Valentine’s Day, which means only one thing. Half my friends are on the other side of the world at the Gallifrey One Doctor Who convention. And I’m not.
Why not? It’s a question of logistics, tethering together a sufficient number of wild horses to drag me there, basically. I can think of nowhere else I’d rather not be.
My friends adore it. They look forward to the event with anticipation, have a great time with friends old and new, and come away with a renewed sense of joie de vivre. Good for them. It wouldn’t work for me. I’m a miserable git and would spend the whole weekend ensconced within a cloud of my own gloom.
I used to go to conventions in the early 90s. Although I must’ve enjoyed them, what I remember most of all is that they were largely passive experiences. As an attendee, you’d sit and watch interviews, videos, queue for autographs. There wasn’t really a sense of community, of people having fun. Though, in retrospect, I see that was due to my cloud of gloom.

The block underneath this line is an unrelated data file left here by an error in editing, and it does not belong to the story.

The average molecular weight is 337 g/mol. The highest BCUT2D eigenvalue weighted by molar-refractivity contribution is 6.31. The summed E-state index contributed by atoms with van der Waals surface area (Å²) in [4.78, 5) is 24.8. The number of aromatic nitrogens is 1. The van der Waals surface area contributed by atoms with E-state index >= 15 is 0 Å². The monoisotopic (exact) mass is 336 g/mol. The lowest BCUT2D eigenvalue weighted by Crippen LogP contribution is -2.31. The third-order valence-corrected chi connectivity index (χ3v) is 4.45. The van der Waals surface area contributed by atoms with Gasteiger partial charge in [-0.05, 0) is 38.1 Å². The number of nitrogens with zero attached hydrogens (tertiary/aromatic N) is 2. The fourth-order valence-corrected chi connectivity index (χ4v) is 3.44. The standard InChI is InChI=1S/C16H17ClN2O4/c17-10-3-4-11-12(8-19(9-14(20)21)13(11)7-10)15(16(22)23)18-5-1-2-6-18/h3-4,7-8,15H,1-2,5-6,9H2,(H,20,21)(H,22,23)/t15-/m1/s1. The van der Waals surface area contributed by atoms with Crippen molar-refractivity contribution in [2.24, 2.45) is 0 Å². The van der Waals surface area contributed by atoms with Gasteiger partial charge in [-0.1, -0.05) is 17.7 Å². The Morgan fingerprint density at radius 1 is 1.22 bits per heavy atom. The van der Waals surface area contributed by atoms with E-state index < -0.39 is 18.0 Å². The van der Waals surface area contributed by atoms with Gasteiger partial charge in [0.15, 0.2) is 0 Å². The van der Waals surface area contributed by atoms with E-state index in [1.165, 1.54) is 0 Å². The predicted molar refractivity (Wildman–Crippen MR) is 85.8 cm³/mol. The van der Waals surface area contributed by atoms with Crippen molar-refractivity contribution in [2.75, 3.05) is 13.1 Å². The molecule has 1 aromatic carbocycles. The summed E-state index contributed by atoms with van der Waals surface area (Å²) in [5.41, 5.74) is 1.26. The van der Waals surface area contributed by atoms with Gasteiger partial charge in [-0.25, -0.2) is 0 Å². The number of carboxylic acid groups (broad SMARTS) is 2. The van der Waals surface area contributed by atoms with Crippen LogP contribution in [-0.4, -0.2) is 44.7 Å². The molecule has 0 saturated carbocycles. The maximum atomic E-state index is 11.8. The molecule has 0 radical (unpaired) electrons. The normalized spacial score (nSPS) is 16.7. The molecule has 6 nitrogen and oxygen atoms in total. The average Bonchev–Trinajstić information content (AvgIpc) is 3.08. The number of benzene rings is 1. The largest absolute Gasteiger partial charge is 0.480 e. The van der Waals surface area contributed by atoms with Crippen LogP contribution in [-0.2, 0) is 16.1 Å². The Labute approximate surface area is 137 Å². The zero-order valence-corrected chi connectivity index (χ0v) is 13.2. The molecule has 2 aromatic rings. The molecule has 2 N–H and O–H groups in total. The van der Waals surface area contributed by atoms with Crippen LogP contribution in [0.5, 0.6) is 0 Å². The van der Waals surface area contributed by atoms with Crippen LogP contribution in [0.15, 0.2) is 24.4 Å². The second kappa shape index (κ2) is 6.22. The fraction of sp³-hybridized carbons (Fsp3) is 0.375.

I appreciate that the Gallifrey Ones aren’t like that. They’re not about herding ridiculously large numbers of nerds into vast soulless hotel rooms so they can hear John Levene opining about the UNIT family. They’re about discussions, panels, the to-and-fro of ideas. I can’t help feeling Americans do conventions better – they, after all, invented them – and that the UK ones missed the point somewhere along the way.
I understand why my writer friends go. It’s nice to pretend to be famous for a weekend – I’ve done signings, I’ve had my ego inflated, count me in – but for all the time Gallifrey One’s been running, almost every Valentine’s Day has coincided with me having a girlfriend. That’s the real reason.